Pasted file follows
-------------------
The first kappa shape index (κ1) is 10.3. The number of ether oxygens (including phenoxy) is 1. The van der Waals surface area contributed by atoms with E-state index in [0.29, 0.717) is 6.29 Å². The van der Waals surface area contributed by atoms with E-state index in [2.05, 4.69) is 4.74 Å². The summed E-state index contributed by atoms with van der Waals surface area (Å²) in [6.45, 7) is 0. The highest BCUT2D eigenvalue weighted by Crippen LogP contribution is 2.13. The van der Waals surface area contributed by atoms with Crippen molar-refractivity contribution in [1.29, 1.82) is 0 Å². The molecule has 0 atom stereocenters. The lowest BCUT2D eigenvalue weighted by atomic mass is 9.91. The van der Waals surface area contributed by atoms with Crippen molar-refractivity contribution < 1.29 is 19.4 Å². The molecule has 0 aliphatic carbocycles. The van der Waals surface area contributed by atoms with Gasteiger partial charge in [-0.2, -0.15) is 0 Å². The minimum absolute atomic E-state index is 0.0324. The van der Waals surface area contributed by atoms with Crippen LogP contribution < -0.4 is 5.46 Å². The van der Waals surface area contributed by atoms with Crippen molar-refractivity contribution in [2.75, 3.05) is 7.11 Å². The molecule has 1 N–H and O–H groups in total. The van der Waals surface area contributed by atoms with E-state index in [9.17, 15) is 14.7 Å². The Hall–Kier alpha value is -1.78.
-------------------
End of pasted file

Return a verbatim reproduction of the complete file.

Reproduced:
The first kappa shape index (κ1) is 10.3. The number of ether oxygens (including phenoxy) is 1. The van der Waals surface area contributed by atoms with E-state index in [0.29, 0.717) is 6.29 Å². The van der Waals surface area contributed by atoms with E-state index in [2.05, 4.69) is 4.74 Å². The summed E-state index contributed by atoms with van der Waals surface area (Å²) in [6.45, 7) is 0. The highest BCUT2D eigenvalue weighted by Crippen LogP contribution is 2.13. The van der Waals surface area contributed by atoms with Crippen molar-refractivity contribution in [1.29, 1.82) is 0 Å². The molecule has 0 atom stereocenters. The lowest BCUT2D eigenvalue weighted by atomic mass is 9.91. The van der Waals surface area contributed by atoms with Crippen molar-refractivity contribution < 1.29 is 19.4 Å². The molecule has 0 aliphatic carbocycles. The van der Waals surface area contributed by atoms with Gasteiger partial charge in [-0.2, -0.15) is 0 Å². The minimum absolute atomic E-state index is 0.0324. The van der Waals surface area contributed by atoms with Crippen LogP contribution < -0.4 is 5.46 Å². The van der Waals surface area contributed by atoms with Crippen molar-refractivity contribution in [2.75, 3.05) is 7.11 Å². The molecule has 1 N–H and O–H groups in total. The van der Waals surface area contributed by atoms with E-state index in [9.17, 15) is 14.7 Å². The Hall–Kier alpha value is -1.78.